It seems to me that habits provide an essential framework to a day. It’s all mapped out. After you’ve had the tea and cigarettes, you’ll maybe head down to a local cafe and read a newspaper over a coffee and a snack, and then you’ll stroll up to the library, and be back in time for lunch, and then a siesta, and then drop in to see Eddy and Martha for a game of bridge, and a couple of beers. It’s all mapped out in advance. It saves you the effort of figuring out what to do next.

Every time I climb in my car and visit some supermarket, I go the exact same way I usually do. I don’t have to get a map and figure out the best way. I did that years ago. And now driving that way is automatic. I don’t have to think about it.

I think it’s a damn good thing I’ve got all these habits. They save me a lot of effort and a lot of thought. My habits free me up to do other stuff.

And anyway, aren’t these bastards in the WHO engaging in “recurrent behaviour” when they look at absolutely everything like it’s a disease or epidemic? And doesn’t it demonstrate “impaired control” that they’re stuck in this rut of thinking? And don’t we all suffer the “negative consequences”, as they label one thing after another an addiction and a danger, and we all lose a bit more freedom? Can’t they stop themselves? Seems they can’t.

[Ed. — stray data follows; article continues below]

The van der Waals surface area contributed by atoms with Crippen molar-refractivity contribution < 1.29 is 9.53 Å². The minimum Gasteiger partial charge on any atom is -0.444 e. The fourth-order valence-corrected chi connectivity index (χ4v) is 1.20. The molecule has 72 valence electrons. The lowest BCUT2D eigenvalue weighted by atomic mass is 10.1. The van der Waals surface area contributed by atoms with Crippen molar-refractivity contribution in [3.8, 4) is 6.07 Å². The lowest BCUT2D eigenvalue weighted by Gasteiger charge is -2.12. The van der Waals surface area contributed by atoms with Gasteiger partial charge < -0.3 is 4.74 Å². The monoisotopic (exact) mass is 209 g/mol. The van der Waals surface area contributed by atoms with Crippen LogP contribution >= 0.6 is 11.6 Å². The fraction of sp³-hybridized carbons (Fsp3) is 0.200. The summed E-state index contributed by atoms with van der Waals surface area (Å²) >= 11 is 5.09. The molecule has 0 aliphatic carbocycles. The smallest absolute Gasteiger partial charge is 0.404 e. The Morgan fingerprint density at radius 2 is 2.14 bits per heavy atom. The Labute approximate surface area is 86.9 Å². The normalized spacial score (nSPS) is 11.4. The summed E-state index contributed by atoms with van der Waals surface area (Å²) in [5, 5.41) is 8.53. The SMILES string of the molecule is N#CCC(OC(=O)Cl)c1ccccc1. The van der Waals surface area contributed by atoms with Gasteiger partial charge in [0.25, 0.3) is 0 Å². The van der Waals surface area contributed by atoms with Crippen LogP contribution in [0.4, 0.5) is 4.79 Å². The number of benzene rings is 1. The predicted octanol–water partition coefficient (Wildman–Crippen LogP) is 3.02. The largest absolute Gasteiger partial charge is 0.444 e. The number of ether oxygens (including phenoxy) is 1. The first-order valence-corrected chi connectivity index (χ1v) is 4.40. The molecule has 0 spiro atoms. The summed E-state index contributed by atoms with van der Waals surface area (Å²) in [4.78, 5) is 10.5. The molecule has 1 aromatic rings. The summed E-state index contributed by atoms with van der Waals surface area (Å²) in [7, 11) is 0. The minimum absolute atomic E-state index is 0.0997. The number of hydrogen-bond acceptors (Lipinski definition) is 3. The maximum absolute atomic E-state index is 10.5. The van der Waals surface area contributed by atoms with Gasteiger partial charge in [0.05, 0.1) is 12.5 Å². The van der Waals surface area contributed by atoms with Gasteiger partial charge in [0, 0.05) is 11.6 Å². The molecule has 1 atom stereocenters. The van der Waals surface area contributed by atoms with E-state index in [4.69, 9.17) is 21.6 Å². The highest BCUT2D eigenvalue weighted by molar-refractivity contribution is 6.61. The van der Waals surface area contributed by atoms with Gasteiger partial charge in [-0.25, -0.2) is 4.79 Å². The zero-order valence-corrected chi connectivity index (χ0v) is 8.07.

Anyway, it gives me another opportunity to post up Video Games by Lana Del Rey, the song (and video) that made her famous (by which I mean that a lot of people engaged in the “recurrent behaviour” of listening to it over and over again, thereby demonstrating “impaired control”, and suffering the “negative consequences” of having the song going round and round in their heads for days on end).


About Frank Davis

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18 Responses to Video Gaming as a Mental Disorder

  1. garyk30 says:

    Seems that they believe that any activity that people enjoy is a proof of mental illness.

    I totally agree with you about habits.

    • Joe L. says:

      I agree. They’ve succeeded in monetizing unhappiness by classifying depression, anxiety and the like as “diseases” which require the help of the Healthcare Industry and Big Pharma to resolve, so it appears they’ve moved on to attempting to monetize happiness in the same manner. Now, no matter what your state of mind, you are deemed “unhealthy” and require treatment. It sure smells like job security for these greedy assholes.